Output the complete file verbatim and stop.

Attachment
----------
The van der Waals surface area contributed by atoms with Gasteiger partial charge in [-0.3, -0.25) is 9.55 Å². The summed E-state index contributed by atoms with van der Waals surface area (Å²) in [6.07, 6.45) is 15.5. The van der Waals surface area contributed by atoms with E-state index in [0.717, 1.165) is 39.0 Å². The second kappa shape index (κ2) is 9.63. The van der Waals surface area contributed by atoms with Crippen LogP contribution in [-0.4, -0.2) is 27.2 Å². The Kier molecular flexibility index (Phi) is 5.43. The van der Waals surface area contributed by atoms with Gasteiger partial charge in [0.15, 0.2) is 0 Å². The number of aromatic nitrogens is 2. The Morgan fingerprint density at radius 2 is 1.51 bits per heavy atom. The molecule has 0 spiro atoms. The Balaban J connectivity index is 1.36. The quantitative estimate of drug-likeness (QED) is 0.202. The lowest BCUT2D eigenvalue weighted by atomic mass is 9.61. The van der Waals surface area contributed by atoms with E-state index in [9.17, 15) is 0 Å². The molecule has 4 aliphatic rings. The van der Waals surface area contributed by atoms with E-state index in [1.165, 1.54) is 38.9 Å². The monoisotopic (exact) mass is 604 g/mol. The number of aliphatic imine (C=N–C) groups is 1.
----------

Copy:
The van der Waals surface area contributed by atoms with Gasteiger partial charge in [-0.3, -0.25) is 9.55 Å². The summed E-state index contributed by atoms with van der Waals surface area (Å²) in [6.07, 6.45) is 15.5. The van der Waals surface area contributed by atoms with E-state index in [0.717, 1.165) is 39.0 Å². The second kappa shape index (κ2) is 9.63. The van der Waals surface area contributed by atoms with Crippen LogP contribution in [-0.4, -0.2) is 27.2 Å². The Kier molecular flexibility index (Phi) is 5.43. The van der Waals surface area contributed by atoms with Gasteiger partial charge in [0.15, 0.2) is 0 Å². The number of aromatic nitrogens is 2. The Morgan fingerprint density at radius 2 is 1.51 bits per heavy atom. The molecule has 0 spiro atoms. The Balaban J connectivity index is 1.36. The quantitative estimate of drug-likeness (QED) is 0.202. The lowest BCUT2D eigenvalue weighted by atomic mass is 9.61. The van der Waals surface area contributed by atoms with E-state index in [9.17, 15) is 0 Å². The molecule has 4 aliphatic rings. The van der Waals surface area contributed by atoms with E-state index in [1.165, 1.54) is 38.9 Å². The monoisotopic (exact) mass is 604 g/mol. The number of aliphatic imine (C=N–C) groups is 1.